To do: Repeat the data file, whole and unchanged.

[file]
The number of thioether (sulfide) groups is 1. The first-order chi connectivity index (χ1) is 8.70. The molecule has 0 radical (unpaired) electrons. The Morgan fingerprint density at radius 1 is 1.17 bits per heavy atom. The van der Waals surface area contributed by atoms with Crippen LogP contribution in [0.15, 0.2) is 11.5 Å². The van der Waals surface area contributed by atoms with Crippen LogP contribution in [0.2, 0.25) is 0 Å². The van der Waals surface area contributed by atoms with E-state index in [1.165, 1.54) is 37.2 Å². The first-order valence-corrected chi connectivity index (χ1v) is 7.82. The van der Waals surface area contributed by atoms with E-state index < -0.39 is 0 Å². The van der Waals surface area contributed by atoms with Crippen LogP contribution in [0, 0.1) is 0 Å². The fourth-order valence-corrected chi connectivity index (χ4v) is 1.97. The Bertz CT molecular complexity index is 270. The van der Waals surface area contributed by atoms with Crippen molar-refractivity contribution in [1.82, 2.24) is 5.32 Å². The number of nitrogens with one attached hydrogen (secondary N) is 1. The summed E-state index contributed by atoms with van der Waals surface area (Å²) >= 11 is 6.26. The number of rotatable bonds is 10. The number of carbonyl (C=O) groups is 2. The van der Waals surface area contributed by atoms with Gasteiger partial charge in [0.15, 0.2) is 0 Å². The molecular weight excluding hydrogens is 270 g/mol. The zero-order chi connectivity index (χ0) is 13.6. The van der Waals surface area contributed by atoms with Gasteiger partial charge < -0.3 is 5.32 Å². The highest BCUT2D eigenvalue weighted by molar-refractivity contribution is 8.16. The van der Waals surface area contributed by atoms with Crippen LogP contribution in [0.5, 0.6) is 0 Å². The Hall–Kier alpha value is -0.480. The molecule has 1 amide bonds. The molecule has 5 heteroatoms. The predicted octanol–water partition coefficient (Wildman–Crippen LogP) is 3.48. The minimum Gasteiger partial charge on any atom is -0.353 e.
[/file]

The number of thioether (sulfide) groups is 1. The first-order chi connectivity index (χ1) is 8.70. The molecule has 0 radical (unpaired) electrons. The Morgan fingerprint density at radius 1 is 1.17 bits per heavy atom. The van der Waals surface area contributed by atoms with Crippen LogP contribution in [0.15, 0.2) is 11.5 Å². The van der Waals surface area contributed by atoms with Crippen LogP contribution in [0.2, 0.25) is 0 Å². The van der Waals surface area contributed by atoms with E-state index in [1.165, 1.54) is 37.2 Å². The first-order valence-corrected chi connectivity index (χ1v) is 7.82. The van der Waals surface area contributed by atoms with E-state index < -0.39 is 0 Å². The van der Waals surface area contributed by atoms with Crippen LogP contribution in [0, 0.1) is 0 Å². The fourth-order valence-corrected chi connectivity index (χ4v) is 1.97. The Bertz CT molecular complexity index is 270. The van der Waals surface area contributed by atoms with Crippen molar-refractivity contribution in [1.82, 2.24) is 5.32 Å². The number of nitrogens with one attached hydrogen (secondary N) is 1. The summed E-state index contributed by atoms with van der Waals surface area (Å²) >= 11 is 6.26. The number of rotatable bonds is 10. The number of carbonyl (C=O) groups is 2. The van der Waals surface area contributed by atoms with Gasteiger partial charge in [0.15, 0.2) is 0 Å². The molecular weight excluding hydrogens is 270 g/mol. The zero-order chi connectivity index (χ0) is 13.6. The van der Waals surface area contributed by atoms with Gasteiger partial charge < -0.3 is 5.32 Å². The highest BCUT2D eigenvalue weighted by molar-refractivity contribution is 8.16. The van der Waals surface area contributed by atoms with Crippen LogP contribution in [0.5, 0.6) is 0 Å². The Hall–Kier alpha value is -0.480. The molecule has 1 amide bonds. The molecule has 5 heteroatoms. The predicted octanol–water partition coefficient (Wildman–Crippen LogP) is 3.48. The minimum Gasteiger partial charge on any atom is -0.353 e.